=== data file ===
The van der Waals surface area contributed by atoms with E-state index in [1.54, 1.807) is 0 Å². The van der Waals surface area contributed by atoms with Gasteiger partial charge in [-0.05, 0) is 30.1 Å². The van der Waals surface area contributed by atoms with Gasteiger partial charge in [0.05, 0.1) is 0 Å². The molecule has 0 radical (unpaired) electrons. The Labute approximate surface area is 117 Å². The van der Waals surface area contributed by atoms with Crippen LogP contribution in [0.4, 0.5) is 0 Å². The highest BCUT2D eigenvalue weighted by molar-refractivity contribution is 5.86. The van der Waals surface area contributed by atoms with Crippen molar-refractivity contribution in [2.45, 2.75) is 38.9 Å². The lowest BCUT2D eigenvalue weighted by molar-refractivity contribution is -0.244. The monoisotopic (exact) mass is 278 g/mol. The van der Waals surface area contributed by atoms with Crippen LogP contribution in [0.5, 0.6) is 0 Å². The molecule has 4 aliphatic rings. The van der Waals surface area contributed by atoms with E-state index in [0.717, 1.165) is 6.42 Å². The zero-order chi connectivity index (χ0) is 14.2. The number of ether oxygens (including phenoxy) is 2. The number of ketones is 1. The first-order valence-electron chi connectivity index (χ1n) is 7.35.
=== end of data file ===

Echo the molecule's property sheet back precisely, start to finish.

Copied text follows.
The van der Waals surface area contributed by atoms with E-state index in [1.54, 1.807) is 0 Å². The van der Waals surface area contributed by atoms with Gasteiger partial charge in [-0.05, 0) is 30.1 Å². The van der Waals surface area contributed by atoms with Gasteiger partial charge in [0.05, 0.1) is 0 Å². The molecule has 0 radical (unpaired) electrons. The Labute approximate surface area is 117 Å². The van der Waals surface area contributed by atoms with Crippen LogP contribution in [0.4, 0.5) is 0 Å². The highest BCUT2D eigenvalue weighted by molar-refractivity contribution is 5.86. The van der Waals surface area contributed by atoms with Crippen molar-refractivity contribution in [2.45, 2.75) is 38.9 Å². The lowest BCUT2D eigenvalue weighted by molar-refractivity contribution is -0.244. The monoisotopic (exact) mass is 278 g/mol. The van der Waals surface area contributed by atoms with Crippen LogP contribution in [0.5, 0.6) is 0 Å². The molecule has 4 aliphatic rings. The van der Waals surface area contributed by atoms with E-state index in [0.717, 1.165) is 6.42 Å². The zero-order chi connectivity index (χ0) is 14.2. The number of ether oxygens (including phenoxy) is 2. The number of ketones is 1. The first-order valence-electron chi connectivity index (χ1n) is 7.35.